I wanted to answer a few questions in this post as well as giving my usual update because I think there are questions I would have if I was reading these weekly posts:
Does talking therapy work?
For some people, yes. It is one of the most common types of therapy used for mental health illnesses but you do need to be open to it, willing to be honest, cooperative and want the help. You also need to find a therapist that you feel comfortable with and find easy to talk to – most therapists offer a free or lower rate initial consultation meeting for this reason.
How much does therapy cost?
This depends on each therapist, the area they are in, the costs they need to cover etc. Some therapists may offer discounts, some may not. When searching for my therapist, I was looking in West London and the area I work in and the price ranged from £60 – £120 for an hour. This usually covers the cost of the session and any costs the therapist may have i.e. for the space they use to hold their sessions. The charity Anxiety UK also offers discounted therapy for members.
Can you get therapy for free?
Talking therapy is available on the NHS. It is not unlimited but if your therapy needs are short-term, it can be highly beneficial. Once your free sessions end, you will need to wait 6 months before you can have NHS therapy sessions again.
How to find a therapist?
I found a therapist by searching through both the Counselling Directory and UKCP websites. I contacted over 10 therapists before I found the one I am currently with who can be found on his website also.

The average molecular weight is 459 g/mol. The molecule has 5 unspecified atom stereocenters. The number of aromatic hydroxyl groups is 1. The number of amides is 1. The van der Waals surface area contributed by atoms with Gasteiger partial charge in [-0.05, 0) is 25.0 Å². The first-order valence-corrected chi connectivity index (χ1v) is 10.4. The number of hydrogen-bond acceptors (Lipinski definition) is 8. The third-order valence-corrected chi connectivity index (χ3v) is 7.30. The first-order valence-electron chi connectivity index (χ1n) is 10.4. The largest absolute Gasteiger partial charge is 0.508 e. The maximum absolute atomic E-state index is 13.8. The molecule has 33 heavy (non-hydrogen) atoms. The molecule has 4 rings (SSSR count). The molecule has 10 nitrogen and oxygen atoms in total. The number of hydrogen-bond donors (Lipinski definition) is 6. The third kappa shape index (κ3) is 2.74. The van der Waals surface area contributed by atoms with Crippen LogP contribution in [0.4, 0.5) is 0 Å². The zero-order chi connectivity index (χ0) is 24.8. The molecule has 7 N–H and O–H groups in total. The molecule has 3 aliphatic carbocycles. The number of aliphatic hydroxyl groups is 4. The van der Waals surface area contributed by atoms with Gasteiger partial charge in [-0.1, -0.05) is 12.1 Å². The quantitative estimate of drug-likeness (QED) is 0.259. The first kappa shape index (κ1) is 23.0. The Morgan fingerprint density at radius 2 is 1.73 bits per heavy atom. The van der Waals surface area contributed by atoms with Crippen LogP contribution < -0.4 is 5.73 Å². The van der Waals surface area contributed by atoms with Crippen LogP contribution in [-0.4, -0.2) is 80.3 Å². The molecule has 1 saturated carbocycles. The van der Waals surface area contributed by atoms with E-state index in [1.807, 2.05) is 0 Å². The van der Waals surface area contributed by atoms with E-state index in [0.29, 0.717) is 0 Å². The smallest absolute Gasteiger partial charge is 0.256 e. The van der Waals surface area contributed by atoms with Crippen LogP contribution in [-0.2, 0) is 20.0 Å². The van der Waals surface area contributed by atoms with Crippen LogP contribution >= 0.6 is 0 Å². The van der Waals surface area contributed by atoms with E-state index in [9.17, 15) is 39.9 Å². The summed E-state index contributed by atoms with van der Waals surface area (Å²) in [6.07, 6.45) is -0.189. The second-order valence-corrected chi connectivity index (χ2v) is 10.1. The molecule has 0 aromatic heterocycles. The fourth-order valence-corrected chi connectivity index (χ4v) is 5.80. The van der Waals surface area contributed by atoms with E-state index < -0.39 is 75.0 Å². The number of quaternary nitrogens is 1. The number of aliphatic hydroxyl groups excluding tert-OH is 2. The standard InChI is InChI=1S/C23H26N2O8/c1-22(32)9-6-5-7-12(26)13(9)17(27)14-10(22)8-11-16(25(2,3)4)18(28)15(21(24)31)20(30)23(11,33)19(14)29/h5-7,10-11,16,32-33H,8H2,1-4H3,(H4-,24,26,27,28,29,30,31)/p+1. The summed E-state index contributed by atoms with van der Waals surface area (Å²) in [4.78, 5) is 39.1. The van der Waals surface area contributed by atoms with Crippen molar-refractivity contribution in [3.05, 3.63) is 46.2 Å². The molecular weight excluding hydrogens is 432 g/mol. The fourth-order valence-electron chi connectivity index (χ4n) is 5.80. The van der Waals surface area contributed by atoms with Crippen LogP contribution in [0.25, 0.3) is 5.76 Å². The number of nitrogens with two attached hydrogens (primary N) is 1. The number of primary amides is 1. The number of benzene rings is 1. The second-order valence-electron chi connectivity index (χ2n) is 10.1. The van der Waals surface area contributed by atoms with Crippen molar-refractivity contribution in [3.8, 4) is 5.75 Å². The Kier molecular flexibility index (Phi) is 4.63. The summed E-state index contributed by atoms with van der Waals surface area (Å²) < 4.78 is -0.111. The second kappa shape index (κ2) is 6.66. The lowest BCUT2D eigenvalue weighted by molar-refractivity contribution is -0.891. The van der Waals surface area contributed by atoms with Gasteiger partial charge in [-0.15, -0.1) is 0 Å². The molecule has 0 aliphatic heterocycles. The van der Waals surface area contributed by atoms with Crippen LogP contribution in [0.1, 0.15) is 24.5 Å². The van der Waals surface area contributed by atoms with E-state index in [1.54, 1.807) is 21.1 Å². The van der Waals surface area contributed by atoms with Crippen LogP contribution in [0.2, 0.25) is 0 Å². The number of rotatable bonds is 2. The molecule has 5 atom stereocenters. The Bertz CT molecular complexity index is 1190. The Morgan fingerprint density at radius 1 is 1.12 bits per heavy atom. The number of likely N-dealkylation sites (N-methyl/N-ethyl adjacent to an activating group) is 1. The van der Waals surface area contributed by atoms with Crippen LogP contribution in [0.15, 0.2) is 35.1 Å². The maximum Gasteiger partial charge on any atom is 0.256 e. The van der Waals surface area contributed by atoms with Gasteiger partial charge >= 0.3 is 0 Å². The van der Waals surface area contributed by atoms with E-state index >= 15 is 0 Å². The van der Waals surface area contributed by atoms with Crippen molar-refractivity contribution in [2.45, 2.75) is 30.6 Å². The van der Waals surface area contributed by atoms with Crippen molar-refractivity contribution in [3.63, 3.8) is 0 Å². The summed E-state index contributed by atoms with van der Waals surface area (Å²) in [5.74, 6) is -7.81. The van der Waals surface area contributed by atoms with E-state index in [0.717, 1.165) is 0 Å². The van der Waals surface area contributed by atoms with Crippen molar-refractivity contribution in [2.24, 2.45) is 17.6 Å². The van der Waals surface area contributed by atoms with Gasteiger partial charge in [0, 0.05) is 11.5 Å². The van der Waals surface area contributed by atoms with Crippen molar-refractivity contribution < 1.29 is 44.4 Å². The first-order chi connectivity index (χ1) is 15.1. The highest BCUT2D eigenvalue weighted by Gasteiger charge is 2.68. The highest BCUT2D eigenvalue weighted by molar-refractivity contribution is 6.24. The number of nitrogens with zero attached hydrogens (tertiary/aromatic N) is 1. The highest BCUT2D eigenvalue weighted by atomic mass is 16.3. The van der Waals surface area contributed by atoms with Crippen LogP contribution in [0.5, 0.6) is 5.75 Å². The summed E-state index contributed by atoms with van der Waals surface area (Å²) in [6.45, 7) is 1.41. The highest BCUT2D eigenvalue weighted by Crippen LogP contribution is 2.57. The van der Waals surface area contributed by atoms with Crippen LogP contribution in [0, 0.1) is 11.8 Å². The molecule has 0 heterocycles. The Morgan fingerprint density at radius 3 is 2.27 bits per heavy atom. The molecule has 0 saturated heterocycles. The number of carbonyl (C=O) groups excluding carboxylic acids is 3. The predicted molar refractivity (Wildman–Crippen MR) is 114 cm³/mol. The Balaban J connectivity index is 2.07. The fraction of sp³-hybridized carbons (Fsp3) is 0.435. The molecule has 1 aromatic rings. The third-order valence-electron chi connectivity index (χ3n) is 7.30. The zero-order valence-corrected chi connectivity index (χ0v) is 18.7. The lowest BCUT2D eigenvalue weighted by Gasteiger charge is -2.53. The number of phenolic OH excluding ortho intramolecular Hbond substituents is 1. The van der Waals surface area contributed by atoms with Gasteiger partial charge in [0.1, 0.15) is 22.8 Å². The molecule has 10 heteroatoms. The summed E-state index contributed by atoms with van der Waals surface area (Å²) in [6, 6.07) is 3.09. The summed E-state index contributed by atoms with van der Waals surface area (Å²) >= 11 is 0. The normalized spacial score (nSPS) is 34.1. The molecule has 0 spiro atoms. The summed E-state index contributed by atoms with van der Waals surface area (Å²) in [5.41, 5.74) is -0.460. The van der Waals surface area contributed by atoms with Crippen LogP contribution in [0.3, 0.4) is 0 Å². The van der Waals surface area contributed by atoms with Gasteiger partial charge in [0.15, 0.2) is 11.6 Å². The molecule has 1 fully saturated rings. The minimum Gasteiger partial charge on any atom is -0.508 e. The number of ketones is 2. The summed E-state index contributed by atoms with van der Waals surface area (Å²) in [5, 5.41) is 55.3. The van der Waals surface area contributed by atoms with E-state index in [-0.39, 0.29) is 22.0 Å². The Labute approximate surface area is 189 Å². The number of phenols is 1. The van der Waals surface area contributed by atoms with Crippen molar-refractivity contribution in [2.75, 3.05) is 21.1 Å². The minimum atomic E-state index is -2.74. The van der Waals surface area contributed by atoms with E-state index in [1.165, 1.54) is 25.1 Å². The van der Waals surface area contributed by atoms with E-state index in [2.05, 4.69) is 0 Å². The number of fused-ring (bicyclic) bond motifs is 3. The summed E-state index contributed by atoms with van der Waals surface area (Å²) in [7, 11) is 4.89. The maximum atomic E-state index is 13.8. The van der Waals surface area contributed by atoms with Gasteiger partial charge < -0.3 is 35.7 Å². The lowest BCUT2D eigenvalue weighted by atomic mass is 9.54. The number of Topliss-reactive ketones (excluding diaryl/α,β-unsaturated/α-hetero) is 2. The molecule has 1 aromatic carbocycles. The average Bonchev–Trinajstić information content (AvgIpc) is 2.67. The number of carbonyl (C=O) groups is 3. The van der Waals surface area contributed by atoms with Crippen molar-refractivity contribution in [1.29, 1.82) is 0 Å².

My session today
Today during therapy, we discussed the anxiety I felt whilst on a crowded train yesterday evening – I literally wanted to get off of the train which is something I’ve experienced before on trains and buses, and then that developed into where my high sense of danger and need for safety comes from.
I allowed myself to feel nothing. That’s me being honest. I’m not at a stage yet where I can allow myself to feel things when talking about the harder, deeper parts of my childhood – and that’s okay.
With Sam’s help, I began to see how parts of my anxiety that sense danger when there is none are linked to living in a volatile home where there wasn’t a lot of safety – or I could say a home where I didn’t feel safe and often found myself without a protector.
We talked about specific parts of my childhood that we hadn’t gone into detail about before and the fact that it makes sense why I developed so many coping mechanisms to protect myself in the only ways I knew how.
Today I heard how hard I found life between the ages of 14 and 16 although I didn’t feel it.
Going forward for the next week, I need to accept that this is a process of working through habits and coping mechanisms that have developed over 28 years and undoing some of that workwon’t happen in days, weeks or maybe even months. It took time for me to get here and it will take time for me to grow through it.
I hope I managed to answer any questions you might have about talking therapy and if there is anything I missed, feel free to ask me in the comments. Also, make sure you follow me on Bloglovin so you never miss another post!